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March 18, 2020


Dear Beth,
I'm a millennial (on the young side, 26, living in the US) who has sporadically read your posts after being pointed here by Teju Cole some time ago. I'm very interested to read your thoughts on this generational gap, and I've been seeing it play out in somewhat opposite ways as well. I've been maintaining moderate social distance for several weeks and have been staying fully at home since last week; many of my friends who are my age are doing the same. I do have a few, though, who seem to think that my partner and I are being a little extreme in not wanting to spend time with them, go over to visit, etc. We have been pushing them hard to think about the impact their choices are having on those around them.

I'm also seeing the other side of the coin, though, with my partner's parents, who are Boomers (62 and 82, one diabetic). We are pretty worried about them in general if they were to get sick, and especially concerned that they don't seem to be taking social distancing and isolation precautions seriously at all. It took significant convincing to prevent them from coming to visit last weekend, and they have been doing things that seem very reckless to me like going to the gym, going shopping for discretionary items, and going out with friends. Yesterday there was a post on the New Yorker's website by Michael Schulman called Convincing Boomer Parents to Take the Coronavirus Seriously, in which he explores some of the historical events you mention (the Cold War, Vietnam, etc.) and draws the opposite conclusion: that (some) people who lived through that period are now desensitized to threats that don't feel immediately tangible. His post resonated with my experience with my in-laws.

I do think that your point about those who have chosen to live some kind of an alternative lifestyle that aligns more with our values may be one dividing line in reactions to the pandemic - within my own social and familial circle my parents, neighbors, and friends who have tended toward social justice and environmental activism and community-centered living are much more engaged in protecting one another's health. Meanwhile, those more like my in-laws, who have lived a very normative suburban, corporate-career (perhaps individualistic?) life are just not seeming that concerned. I think my own experience of growing up during escalating climate crisis, war, and dramatic income inequality has made me aware of my own responsibility to others, both in my immediate community and more broadly, and that influences the way that I think about politics and about the social and economic choices I make in my own life.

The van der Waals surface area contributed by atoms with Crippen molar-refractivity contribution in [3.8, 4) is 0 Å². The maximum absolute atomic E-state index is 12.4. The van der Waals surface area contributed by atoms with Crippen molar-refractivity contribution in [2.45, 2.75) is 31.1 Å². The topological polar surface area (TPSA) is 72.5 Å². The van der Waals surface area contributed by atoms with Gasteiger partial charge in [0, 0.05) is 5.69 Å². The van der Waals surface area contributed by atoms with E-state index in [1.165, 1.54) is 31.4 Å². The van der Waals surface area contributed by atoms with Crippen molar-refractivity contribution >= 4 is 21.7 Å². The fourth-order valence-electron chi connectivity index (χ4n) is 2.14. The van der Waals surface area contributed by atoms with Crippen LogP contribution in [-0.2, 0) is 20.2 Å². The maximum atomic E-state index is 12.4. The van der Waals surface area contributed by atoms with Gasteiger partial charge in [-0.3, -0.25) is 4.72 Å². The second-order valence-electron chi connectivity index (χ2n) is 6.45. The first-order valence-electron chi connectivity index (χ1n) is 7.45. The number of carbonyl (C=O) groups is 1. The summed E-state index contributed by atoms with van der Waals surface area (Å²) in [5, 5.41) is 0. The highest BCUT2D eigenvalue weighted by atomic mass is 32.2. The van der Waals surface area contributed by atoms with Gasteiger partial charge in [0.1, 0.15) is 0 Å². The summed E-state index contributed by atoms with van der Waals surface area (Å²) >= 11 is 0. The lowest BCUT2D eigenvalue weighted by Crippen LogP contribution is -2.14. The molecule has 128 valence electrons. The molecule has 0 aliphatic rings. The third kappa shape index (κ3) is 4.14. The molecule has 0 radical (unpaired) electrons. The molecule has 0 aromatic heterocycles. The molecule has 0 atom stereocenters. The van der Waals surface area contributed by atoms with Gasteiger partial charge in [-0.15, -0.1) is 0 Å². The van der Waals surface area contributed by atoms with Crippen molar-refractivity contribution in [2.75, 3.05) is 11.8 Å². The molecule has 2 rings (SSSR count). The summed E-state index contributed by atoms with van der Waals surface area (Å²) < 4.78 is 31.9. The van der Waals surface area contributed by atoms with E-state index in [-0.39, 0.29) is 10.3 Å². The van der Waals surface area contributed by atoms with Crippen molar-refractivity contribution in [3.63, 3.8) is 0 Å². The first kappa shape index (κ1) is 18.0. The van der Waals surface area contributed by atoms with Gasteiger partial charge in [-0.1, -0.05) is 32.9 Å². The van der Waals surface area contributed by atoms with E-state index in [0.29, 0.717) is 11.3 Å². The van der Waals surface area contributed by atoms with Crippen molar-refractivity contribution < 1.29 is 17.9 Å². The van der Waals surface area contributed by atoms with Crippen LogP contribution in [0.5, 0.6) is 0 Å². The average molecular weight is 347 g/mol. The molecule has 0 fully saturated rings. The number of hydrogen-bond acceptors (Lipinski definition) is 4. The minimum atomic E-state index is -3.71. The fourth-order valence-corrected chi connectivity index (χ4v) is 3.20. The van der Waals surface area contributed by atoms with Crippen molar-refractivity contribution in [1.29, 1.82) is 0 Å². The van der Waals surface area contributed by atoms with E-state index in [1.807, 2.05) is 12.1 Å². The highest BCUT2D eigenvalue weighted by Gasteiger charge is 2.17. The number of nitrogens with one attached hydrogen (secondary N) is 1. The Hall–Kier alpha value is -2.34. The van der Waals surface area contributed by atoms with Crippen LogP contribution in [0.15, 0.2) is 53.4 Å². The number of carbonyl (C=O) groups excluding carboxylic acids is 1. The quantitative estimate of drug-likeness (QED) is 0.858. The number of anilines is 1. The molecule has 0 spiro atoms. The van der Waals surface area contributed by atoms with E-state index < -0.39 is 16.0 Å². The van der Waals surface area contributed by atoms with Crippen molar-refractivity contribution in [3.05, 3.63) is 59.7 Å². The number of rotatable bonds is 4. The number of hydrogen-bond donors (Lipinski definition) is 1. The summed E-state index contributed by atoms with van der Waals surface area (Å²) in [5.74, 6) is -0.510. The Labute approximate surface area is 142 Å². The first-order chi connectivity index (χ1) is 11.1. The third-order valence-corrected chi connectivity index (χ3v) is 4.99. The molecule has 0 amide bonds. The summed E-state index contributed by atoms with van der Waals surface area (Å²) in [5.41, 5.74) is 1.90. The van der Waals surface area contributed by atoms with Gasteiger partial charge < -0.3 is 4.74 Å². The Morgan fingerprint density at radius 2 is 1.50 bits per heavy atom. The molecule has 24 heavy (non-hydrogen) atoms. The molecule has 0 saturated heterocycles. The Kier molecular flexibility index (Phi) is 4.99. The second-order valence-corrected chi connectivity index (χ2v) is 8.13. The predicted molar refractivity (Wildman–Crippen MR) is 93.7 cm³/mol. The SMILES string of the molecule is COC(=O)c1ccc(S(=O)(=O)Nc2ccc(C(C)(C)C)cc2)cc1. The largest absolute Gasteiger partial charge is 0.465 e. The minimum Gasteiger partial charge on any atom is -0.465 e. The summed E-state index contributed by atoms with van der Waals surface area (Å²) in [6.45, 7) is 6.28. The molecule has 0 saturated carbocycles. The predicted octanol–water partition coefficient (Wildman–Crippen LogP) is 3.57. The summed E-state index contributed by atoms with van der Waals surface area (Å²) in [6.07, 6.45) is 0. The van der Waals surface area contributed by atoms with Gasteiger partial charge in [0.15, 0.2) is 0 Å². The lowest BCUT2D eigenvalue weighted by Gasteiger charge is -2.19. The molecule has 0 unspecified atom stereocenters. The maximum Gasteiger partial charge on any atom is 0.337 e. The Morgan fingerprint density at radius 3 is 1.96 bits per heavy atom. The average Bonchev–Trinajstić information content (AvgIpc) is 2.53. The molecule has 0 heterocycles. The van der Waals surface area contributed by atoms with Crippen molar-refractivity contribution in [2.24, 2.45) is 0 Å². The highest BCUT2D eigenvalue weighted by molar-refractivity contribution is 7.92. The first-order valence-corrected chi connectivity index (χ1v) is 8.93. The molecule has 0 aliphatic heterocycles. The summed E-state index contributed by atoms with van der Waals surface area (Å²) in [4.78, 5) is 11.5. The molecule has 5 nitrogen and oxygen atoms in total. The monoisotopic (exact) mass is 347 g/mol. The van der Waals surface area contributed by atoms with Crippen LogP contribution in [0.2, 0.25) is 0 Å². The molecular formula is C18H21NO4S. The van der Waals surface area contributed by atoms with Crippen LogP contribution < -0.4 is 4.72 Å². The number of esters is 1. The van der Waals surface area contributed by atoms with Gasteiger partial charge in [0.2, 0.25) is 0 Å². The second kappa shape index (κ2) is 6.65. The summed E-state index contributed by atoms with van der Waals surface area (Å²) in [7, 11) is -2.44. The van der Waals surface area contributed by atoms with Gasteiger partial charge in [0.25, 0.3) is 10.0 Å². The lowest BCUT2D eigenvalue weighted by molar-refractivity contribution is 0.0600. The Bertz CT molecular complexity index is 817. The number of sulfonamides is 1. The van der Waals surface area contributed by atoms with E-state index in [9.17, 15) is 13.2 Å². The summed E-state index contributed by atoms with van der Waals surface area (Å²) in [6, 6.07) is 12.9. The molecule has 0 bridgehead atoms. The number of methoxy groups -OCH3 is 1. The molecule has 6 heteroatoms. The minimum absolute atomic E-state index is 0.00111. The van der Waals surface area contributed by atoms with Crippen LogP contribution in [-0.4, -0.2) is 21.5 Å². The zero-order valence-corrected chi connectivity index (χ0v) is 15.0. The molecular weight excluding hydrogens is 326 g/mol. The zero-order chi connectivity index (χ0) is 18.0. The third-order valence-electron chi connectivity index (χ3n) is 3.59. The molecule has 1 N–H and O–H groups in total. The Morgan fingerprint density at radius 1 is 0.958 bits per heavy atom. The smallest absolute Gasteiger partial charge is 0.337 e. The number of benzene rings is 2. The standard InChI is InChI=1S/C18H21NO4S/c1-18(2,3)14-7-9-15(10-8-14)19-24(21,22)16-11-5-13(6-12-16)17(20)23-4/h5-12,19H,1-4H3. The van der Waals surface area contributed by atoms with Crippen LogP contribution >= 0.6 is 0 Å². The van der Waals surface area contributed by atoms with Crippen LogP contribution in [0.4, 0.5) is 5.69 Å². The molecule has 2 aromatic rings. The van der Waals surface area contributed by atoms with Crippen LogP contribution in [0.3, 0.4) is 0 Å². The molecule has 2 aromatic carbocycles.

Wishing you and other readers well.

I worry. Times are hard, so hard it seems, they preclude even a smidgeon of humour. I'm particularly concerned that the corona (An utterly delightful natural phenomenon) will now - for ever and a day - wear the crown of obloquy. What we are suffering from is the Trumpian Plague. I urge everyone to re-examine their inventiveness and originality. Spread a little light.

Kia Ora Beth...I had my 17 year old son drive me to the store yesterday here in New Zealand. Things are still moving here though the borders are now closed. We both got a shock at the scene. A Thursday morning and the place was packed. Canned goods, pasta, rice, and other non-perishables gone off the shelves. We got what we could and left. Last night he came and talked to his mom and I about it. It had made him uneasy and anxious. He felt he was witnessing the coming of something way beyond his own experience. He was worried about me getting it. The boomer. It was a bright moment in darkening days. Kia Kaha e hoa.

Melanie, thank you so much for your long, thoughtful reply to this post, and I'm sorry it's taken me this long to respond. The point you make about differences in life choices affecting one's response to this crisis seem right on to me, and accord with what I've witnessed in people I know. I'm not sure I agree with Schulman because, as you point out, the Boomer generation includes both those people who were sensitized by those traumatic events and lived their lives as empathetic activists, and those who turned away and became self-centered and individualistic. This spring I attended a reunion at Dartmouth College of people from my husband's class who had been SDS members and worked actively as students against the Vietnam War, some even doing jail time after a building takeover. Almost everyone in the room had devoted a big part of their life to activism, gone into careers that helped others or a particular other cause, documented social change through the arts or writing. A lot of them were still living alternative lifestyles.

Wishing you well too, and I hope we'll hear from you again.

Robb, I know things have changed there even in the few days since you wrote this. I'm sorry for the anxiety this causes the young, and glad your son loves you and cares about you. It's going to be a decisive and formative experience in the lives of many young people.

Thank you, Beth, for the inclusion in that fine meditation on age and the getting of wisdom. It was so good to talk the other day - a real gathering of the pioneers! Let's do it again very soon.

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Who was Cassandra?

  • In the Iliad, she is described as the loveliest of the daughters of Priam (King of Troy), and gifted with prophecy. The god Apollo loved her, but she spurned him. As a punishment, he decreed that no one would ever believe her. So when she told her fellow Trojans that the Greeks were hiding inside the wooden horse...well, you know what happened.